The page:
Thanks @AdamsLeatherWorks your W.I.P. table is one of my favorite designs. Never saw any completed pics…? Have you noticed any side effects with the center hole cut out? Love the center insert idea and locking the table to the wall.

I haven’t built that version of the table yet. My 8-5 and my leather business keep me pretty busy and I have barely gotten to use my CNC - my son has used it more than I have. He and his friend have carved a few topographical pieces out of exotic woods for their Etsy store. This is my table, prior to installing the wasteboard.

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I’m pretty happy with my table so far, but I do have a regret with regards to the spoilboard. I went with an 8x8 grid of t-nuts that I can connect clamps to from the top. I saw a lot of folks did 10x10 grids, but I though 64 clamping points surely would be enough. In my short time using the machine I’ve already had a few times when the reach for the clamp was further than I would have liked.

The good thing is it is a spoilboard and by its very nature will be eventually replaced. Maybe with a 10x10 grid or maybe t slots next time.

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My desk is mounted to the wall and well secured. My only concern about casters would be a lot of movement using rapids or aggressive cutting.

I like Mitz’s design - our machines are close to the same height so I can add an enclosure like his fairly easily.

I wouldn’t over complicate it initially - get something sturdy, use the machine for a while, then make decisions for changes and upgrades.



What size would you make your table with an enclosure in mind? Also what are you using the space underneath for?

Currently with the woodworker I’d make the table 50x50 or 55x55; I designed a shelf into the desk but never put it in. So right now I have my filament storage containers under the desk. Ideally I will put drawers in for all the tools that keep floating around the desktop.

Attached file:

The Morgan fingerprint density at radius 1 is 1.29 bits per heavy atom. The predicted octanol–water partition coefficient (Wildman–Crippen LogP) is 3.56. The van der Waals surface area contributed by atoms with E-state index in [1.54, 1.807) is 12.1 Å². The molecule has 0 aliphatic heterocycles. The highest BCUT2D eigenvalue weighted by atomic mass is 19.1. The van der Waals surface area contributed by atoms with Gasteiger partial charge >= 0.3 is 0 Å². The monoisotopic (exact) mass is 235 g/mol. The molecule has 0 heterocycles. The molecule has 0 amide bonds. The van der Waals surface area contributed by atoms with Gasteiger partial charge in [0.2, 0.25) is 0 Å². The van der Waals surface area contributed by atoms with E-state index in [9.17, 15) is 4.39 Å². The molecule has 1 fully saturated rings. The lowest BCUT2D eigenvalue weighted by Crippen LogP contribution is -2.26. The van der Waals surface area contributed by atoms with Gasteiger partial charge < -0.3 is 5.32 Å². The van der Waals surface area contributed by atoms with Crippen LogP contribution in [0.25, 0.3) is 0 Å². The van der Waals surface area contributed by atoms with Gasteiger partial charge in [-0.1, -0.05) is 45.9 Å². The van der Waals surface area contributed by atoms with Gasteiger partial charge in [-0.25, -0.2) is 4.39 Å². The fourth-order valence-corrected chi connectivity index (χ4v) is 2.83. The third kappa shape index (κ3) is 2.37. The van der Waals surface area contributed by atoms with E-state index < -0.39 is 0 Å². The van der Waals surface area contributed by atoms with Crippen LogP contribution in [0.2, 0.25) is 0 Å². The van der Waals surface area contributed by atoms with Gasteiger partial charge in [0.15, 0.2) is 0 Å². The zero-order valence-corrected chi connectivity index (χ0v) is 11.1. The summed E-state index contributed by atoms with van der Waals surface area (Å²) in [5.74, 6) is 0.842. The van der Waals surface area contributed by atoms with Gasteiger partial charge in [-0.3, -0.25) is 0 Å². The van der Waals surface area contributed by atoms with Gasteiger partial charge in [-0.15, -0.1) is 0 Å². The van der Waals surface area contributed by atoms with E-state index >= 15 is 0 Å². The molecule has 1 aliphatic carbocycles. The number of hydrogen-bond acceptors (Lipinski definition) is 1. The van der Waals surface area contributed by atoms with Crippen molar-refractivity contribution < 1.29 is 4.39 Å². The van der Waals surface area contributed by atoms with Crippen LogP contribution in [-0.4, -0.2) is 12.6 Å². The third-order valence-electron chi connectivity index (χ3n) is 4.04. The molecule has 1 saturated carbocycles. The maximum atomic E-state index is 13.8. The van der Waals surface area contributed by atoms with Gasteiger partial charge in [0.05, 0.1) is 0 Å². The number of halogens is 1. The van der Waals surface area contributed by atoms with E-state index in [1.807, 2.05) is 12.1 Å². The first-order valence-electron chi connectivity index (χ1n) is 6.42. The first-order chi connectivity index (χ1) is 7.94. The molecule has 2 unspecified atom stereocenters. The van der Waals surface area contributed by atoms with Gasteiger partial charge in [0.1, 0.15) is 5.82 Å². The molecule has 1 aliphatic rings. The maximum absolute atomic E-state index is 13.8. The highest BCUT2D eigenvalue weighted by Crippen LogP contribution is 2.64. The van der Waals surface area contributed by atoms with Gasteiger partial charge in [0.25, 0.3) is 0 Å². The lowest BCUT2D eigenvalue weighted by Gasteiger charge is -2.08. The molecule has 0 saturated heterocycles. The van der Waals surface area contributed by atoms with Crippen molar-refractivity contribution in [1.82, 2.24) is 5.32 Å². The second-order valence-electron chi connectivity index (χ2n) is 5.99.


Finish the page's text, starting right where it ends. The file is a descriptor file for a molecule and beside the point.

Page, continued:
I made my table 60x60, full enclosed. The machine is screwed down to 3/4in Baltic birch plywood. I do have casters on the bottom but I currently have the enclosure sitting on 2x4 blocks to support the weight and keep the whole thing from moving during operation. It definitely takes up a lot of space in the garage but has plenty of room inside for laying attachments and good space underneath for storing items. I’m considering adding doors to the rear so I can walk around to clamp the material instead of climbing up in the enclosure to do it.

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Can you guys tell me what height you went with for your table? What would you recommend?

My table is 37.5" to match my tablesaw height and other workbench.

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I just got my machine last week and just finished up getting wasteboard drag chains and and everything in final position and mounted. I have a Kreg 48 x 60 table and the table height that the wasteboard is screwed to is 35.75. Is on the adjustable legs. I have the locking casters but was worried about table moving with casters on so I haven’t installed them yet.


Looks great! Where did you get the monitor stand from?

It’s the stand and another holder. The holder that came with the stand didn’t hold the 10" surrender that well. Links below




I ordered the boom and mount thank you. Did you make the covers on the Y wires I love them gives it a finished look and protects the connectors. Selfishly I want a pair as well.
Thanks Dave

I made the y wire covers in fusion then 3d printed them. Do you have 3d printer?